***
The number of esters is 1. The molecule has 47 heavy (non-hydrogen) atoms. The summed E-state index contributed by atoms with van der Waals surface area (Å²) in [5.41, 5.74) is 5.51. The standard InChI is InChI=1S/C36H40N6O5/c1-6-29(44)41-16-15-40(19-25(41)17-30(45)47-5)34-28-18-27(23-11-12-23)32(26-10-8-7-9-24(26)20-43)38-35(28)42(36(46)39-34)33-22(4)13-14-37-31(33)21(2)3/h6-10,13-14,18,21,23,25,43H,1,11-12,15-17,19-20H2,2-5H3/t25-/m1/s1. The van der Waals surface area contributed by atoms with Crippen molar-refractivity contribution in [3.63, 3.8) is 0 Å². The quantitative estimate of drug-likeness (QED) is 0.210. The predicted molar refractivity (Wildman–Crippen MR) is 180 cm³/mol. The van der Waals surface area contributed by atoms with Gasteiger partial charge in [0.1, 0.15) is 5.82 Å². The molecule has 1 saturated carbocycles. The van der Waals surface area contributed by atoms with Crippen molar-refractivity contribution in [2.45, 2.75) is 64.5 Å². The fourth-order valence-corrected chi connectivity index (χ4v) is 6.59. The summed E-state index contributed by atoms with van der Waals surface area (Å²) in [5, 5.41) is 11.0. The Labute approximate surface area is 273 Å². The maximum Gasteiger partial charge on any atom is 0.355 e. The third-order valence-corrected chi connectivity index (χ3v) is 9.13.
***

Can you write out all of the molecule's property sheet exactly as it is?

The number of esters is 1. The molecule has 47 heavy (non-hydrogen) atoms. The summed E-state index contributed by atoms with van der Waals surface area (Å²) in [5.41, 5.74) is 5.51. The standard InChI is InChI=1S/C36H40N6O5/c1-6-29(44)41-16-15-40(19-25(41)17-30(45)47-5)34-28-18-27(23-11-12-23)32(26-10-8-7-9-24(26)20-43)38-35(28)42(36(46)39-34)33-22(4)13-14-37-31(33)21(2)3/h6-10,13-14,18,21,23,25,43H,1,11-12,15-17,19-20H2,2-5H3/t25-/m1/s1. The van der Waals surface area contributed by atoms with Crippen molar-refractivity contribution in [3.63, 3.8) is 0 Å². The quantitative estimate of drug-likeness (QED) is 0.210. The predicted molar refractivity (Wildman–Crippen MR) is 180 cm³/mol. The van der Waals surface area contributed by atoms with Gasteiger partial charge in [0.1, 0.15) is 5.82 Å². The molecule has 1 saturated carbocycles. The van der Waals surface area contributed by atoms with Crippen molar-refractivity contribution in [2.45, 2.75) is 64.5 Å². The fourth-order valence-corrected chi connectivity index (χ4v) is 6.59. The summed E-state index contributed by atoms with van der Waals surface area (Å²) in [5, 5.41) is 11.0. The Labute approximate surface area is 273 Å². The maximum Gasteiger partial charge on any atom is 0.355 e. The third-order valence-corrected chi connectivity index (χ3v) is 9.13.